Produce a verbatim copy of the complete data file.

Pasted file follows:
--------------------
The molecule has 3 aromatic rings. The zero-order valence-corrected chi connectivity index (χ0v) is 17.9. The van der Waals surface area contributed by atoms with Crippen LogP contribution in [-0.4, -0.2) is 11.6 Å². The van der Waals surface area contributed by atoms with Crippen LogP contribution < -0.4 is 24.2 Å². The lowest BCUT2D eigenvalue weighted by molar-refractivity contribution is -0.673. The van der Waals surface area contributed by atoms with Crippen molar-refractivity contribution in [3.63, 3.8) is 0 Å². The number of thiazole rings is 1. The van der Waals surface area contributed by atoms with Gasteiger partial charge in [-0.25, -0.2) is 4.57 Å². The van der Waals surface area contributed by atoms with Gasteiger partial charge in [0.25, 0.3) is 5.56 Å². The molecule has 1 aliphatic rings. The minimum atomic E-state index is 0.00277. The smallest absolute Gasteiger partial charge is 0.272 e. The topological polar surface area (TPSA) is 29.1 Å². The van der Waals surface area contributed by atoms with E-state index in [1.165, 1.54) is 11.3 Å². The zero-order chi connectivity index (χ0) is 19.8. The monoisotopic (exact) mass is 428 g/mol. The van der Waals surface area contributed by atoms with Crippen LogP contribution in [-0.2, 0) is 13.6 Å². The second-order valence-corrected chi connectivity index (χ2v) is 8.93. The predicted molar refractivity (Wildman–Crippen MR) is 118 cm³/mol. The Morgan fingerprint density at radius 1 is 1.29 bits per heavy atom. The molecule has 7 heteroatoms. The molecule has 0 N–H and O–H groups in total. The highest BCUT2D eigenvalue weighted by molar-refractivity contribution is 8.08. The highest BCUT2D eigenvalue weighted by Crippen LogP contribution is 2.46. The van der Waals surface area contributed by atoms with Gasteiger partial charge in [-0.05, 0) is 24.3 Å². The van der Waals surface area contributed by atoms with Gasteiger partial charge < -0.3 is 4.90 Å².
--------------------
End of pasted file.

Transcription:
The molecule has 3 aromatic rings. The zero-order valence-corrected chi connectivity index (χ0v) is 17.9. The van der Waals surface area contributed by atoms with Crippen LogP contribution in [-0.4, -0.2) is 11.6 Å². The van der Waals surface area contributed by atoms with Crippen LogP contribution < -0.4 is 24.2 Å². The lowest BCUT2D eigenvalue weighted by molar-refractivity contribution is -0.673. The van der Waals surface area contributed by atoms with Crippen molar-refractivity contribution in [3.63, 3.8) is 0 Å². The number of thiazole rings is 1. The van der Waals surface area contributed by atoms with Gasteiger partial charge in [-0.25, -0.2) is 4.57 Å². The van der Waals surface area contributed by atoms with Gasteiger partial charge in [0.25, 0.3) is 5.56 Å². The molecule has 1 aliphatic rings. The minimum atomic E-state index is 0.00277. The smallest absolute Gasteiger partial charge is 0.272 e. The topological polar surface area (TPSA) is 29.1 Å². The van der Waals surface area contributed by atoms with E-state index in [1.165, 1.54) is 11.3 Å². The zero-order chi connectivity index (χ0) is 19.8. The monoisotopic (exact) mass is 428 g/mol. The van der Waals surface area contributed by atoms with Crippen LogP contribution in [-0.2, 0) is 13.6 Å². The second-order valence-corrected chi connectivity index (χ2v) is 8.93. The predicted molar refractivity (Wildman–Crippen MR) is 118 cm³/mol. The Morgan fingerprint density at radius 1 is 1.29 bits per heavy atom. The molecule has 7 heteroatoms. The molecule has 0 N–H and O–H groups in total. The highest BCUT2D eigenvalue weighted by molar-refractivity contribution is 8.08. The highest BCUT2D eigenvalue weighted by Crippen LogP contribution is 2.46. The van der Waals surface area contributed by atoms with Gasteiger partial charge in [-0.05, 0) is 24.3 Å². The van der Waals surface area contributed by atoms with Gasteiger partial charge < -0.3 is 4.90 Å².